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The Reaping Review

The Reaping
Samrat Sharma / fullhyd.com
Can watch again
Good for kids
Good for dates
Wait to rent it
Hillary Swank has won two Oscars. Two. She is not just acclaimed as a great actor, she is universally acknowledged to be at the top of her game when she faces the arc lights. So, in what we will henceforth call the Halle Berry effect, she must go ahead and do crap films. It is probably a curse of some sort – talented actresses who win universal acclaim always get insecure about their commercial viability, and end up doing the very first studio crap that is offered to them.

I’m sorry, but I have no other way of explaining this film. Brought to us by the same people who wrote and created House Of Wax, Gothika etc., the epitome of bad horror if you will, The Reaping is a tired, hackneyed Christian thriller, and not only does it steal from its obvious influences, it goes ahead and makes a mockery of them, too.

It kills you to see Swank being wasted like this, because unlike the bad decisions Berry made, she is in top form here, and almost carries the whole film through. Almost, though. In an obvious attempt to break away from the almost-man image, a perennially tank top wearing and cleavage flashing Swank plays Katherine Winter, a missionary who’s lost her husband and daughter in Africa in a mob attack. Faith lost, she is now the leading specialist scientifically explaining any miraculous or religious discoveries the world over.

Her latest mission lies in an American southwest town called Haven, where the river has accrued a very morbid color of red. The townsfolk are convinced that this is the doing of Loren (AnnaSophia Robb), a 12-year-old girl, whose brother dies under mysterious circumstances. Katherine sets her jaw and starts researching to disprove the biblical plague theory. But it’s a horror movie innit? Soon it bloody starts raining frogs and the whole town is covered in locusts.

A local schoolteacher Doug (David Morrissey, in the most unbelievable of Southern American accents), who is merely in the film to act as love interest, is helping her along the way. So is Father Costigan (Stephen Rea), a priest and a friend who warns her of danger via long distance communication.

It is this arbitrary nature of the film that makes it sink so much, though. Characters are introduced just to make sure you know who he is when he dies from locust attack. All the exhausted tricks of the Christian horror genre are played out here with a mechanical tempo, and the most shopworn of the tricks is doled out to fill the film with moments of creepiness.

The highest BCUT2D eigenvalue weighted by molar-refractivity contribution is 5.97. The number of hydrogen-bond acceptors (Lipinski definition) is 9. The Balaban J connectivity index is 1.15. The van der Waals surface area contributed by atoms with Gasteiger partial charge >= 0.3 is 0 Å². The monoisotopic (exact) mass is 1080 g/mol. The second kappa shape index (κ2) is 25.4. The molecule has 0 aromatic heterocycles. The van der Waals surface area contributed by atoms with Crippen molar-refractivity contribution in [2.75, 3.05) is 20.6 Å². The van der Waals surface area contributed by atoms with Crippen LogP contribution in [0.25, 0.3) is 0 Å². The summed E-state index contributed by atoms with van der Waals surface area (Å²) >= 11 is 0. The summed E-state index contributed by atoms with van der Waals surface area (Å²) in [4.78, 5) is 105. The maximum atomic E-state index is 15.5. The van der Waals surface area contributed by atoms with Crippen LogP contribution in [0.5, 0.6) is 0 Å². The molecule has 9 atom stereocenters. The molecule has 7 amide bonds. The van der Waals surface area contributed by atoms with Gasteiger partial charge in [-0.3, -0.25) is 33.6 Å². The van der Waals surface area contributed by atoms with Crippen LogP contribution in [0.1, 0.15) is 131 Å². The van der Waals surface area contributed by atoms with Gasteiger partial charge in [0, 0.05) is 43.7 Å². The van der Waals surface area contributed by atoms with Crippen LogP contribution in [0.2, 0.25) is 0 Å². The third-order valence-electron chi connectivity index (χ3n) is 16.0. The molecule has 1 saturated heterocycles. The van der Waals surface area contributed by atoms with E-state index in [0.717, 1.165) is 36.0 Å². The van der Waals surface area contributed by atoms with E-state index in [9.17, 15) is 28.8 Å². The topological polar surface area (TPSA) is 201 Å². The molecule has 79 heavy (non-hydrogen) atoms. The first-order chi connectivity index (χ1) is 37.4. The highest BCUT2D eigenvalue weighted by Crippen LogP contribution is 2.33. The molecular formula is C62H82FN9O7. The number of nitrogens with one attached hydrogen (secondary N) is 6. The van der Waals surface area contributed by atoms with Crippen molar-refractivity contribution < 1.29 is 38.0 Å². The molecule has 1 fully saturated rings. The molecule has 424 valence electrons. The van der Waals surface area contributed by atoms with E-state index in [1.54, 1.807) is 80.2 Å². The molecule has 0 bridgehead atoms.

Only, it doesn’t make much sense, and it definitely does not always work. The mystery is not too much of one, because there are hints and premonitions that may as well have been written on banners and paraded in front of our eyes. The genuinely creepy moments fall through because, hey, it was all a dream! Don’t you know! It could have been an intelligent film about the nature of faith, but it is just another stupid film that tries to impress us with its vapidity.

The dialog is as hackneyed and worn out as they come, with only Swank making an effort to infuse some credulity in them. And it all goes terribly haywire when the film shifts gear from subtle biblical references to an all-out Egyptian plague fest. Blood, locusts, frogs, dead cattle, maggots… you name ‘em, they have ‘em. Which is all cool and everything rendered in CGI, as it were, but it just becomes goofier and goofier, instead of being scary.

Director Stephen Hopkins cannot be appropriated all the blame, though, as he does maintain a rapid pace to the proceedings, and tries to make us not think about the humongous holes in the script by not giving us the time to. Valiant as the effort is, the screenplay is shallow, mean-spirited, and utterly devoid of even one rupee of creativity, and the utter stupidity of the exercise just manages to stick its neck out.

This is an utter waste of your time, and if you really want to watch a horror film with a creepy kid, go rent Ringu or something. All the CGI in the world can’t make this outrageously silly movie worth a watch, locusts or no. Amusing as the decisions behind making this film may be, it does indeed stink up the joint.
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The Reaping (english) reviews
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  • Cast
    Hilary Swank, David Morrissey, Idris Elba, AnnaSophia Robb, Stephen Rea, William Ragsdale, John McConnell, David Jensen, Yvonne Landry
  • Music
    John Frizzell
  • Director
    Stephen Hopkins
  • Theatres
    Not screening currently in any theatres in Hyderabad.
Can watch again - NA
Good for kids - NA
Good for dates - NA
Wait to rent it - NA
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